facial asymmetry


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fa·cial a·sym·me·try

(fāshăl ā-simĕ-trē)
The condition that one half of the face is not equivalent or the same as the other half.

facial asymmetry

(āsim´ətrē),
n the variation in the configuration of one side of the face from the other when viewed in relation to a projected midsagittal line.
References in periodicals archive ?
Caution should be exercised when administering Dysport to patients with surgical alterations to the facial anatomy, excessive weakness or atrophy in the target muscle(s), marked facial asymmetry, inflammation at the injection site(s), ptosis, excessive dermatochalasis, deep dermal scarring, thick sebaceous skin or the inability to substantially lessen glabellar lines by physically spreading them apart.
Others were considered mild and included dry eye, nosebleed, and facial asymmetry.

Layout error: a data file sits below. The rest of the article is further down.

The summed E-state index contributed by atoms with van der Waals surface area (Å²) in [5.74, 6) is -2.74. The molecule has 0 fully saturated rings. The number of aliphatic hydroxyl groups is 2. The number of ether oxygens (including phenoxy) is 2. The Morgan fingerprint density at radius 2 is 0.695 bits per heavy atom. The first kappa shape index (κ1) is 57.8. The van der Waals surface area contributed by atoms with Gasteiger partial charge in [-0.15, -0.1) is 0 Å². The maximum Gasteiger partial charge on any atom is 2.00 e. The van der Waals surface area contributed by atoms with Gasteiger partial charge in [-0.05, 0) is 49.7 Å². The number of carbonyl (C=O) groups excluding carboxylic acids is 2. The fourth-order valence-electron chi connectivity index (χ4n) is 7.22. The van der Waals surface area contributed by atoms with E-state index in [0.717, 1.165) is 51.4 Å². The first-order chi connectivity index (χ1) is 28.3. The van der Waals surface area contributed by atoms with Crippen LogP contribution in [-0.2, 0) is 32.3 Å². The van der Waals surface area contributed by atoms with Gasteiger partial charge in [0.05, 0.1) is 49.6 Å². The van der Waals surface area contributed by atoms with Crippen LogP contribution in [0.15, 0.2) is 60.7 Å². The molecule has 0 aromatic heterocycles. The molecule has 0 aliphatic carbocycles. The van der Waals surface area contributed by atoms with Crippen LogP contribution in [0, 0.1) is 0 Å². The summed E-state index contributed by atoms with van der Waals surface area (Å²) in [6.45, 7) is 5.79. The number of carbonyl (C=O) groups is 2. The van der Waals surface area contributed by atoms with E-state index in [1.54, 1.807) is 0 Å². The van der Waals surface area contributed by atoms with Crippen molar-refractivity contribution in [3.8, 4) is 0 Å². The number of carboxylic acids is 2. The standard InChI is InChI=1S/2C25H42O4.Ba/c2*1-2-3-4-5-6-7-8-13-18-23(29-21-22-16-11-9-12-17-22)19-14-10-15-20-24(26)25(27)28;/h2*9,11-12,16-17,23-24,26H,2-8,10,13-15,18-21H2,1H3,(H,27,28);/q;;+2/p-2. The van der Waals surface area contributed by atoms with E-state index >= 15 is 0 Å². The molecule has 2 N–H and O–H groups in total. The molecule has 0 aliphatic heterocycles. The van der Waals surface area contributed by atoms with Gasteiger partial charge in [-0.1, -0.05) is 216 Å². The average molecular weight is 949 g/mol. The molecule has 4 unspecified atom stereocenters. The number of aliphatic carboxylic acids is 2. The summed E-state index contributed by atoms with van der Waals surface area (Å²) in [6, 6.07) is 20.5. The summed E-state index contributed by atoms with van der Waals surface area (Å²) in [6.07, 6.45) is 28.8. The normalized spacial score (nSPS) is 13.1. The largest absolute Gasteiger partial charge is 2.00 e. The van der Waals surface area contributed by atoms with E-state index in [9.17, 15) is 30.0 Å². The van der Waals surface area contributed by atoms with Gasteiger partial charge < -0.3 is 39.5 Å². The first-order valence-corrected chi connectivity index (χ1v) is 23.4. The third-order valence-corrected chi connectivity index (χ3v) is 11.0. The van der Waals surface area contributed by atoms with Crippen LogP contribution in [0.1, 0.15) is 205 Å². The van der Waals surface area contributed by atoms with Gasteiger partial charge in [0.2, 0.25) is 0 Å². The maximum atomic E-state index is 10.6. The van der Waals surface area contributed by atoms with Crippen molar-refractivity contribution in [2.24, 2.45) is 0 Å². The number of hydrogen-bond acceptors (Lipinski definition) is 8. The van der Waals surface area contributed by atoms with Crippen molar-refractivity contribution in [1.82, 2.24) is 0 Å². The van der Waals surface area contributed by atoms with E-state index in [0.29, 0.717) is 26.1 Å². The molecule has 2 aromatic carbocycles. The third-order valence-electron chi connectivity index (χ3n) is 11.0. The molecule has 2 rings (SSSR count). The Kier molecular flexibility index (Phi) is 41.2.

These authors found that the assessments made by humans regarding the intensity of each half of a monkey or chimpanzee face during the display of an emotional expression was highly consistent with physical measures of facial asymmetry (e.
Always verify if the patient's eyes are level, particularly in the case of obvious facial asymmetry.
Physical examination confirmed his facial asymmetry (figure 1, A) and his inability to close his left eye.
Charlie, who is eight months old, developed severe plagiocephaly - a flattening of the skull which causes facial asymmetry.
Despite showing only slight facial asymmetry and no other symptoms, doctors determined the man had suffered an acute ischemic stroke, in which a clot or other blockage cuts off blood supply to part of the brain.
Overlooking mandibular fractures may have long-term consequences including facial asymmetry, malocclusion and ankylosis requiring invasive surgery for correction.
A 31 year old man presented in the ENT outpatient department with complaints of left sided facial asymmetry, inability to close left eye and discharge of fluid from left ear for the past 2 months.
It says this condition is 'cosmetic' but that's not true as plagiocephaly is linked to developmental delays, facial asymmetry and, in bad cases, can cause alignment problems with jaw and teeth.
The findings reported currently are: facial asymmetry in 10% of cases [McGregor et al.
Bone pains (64%), bony deformities (56%), fracture(s) (52%) and facial asymmetry (16%) (Fig.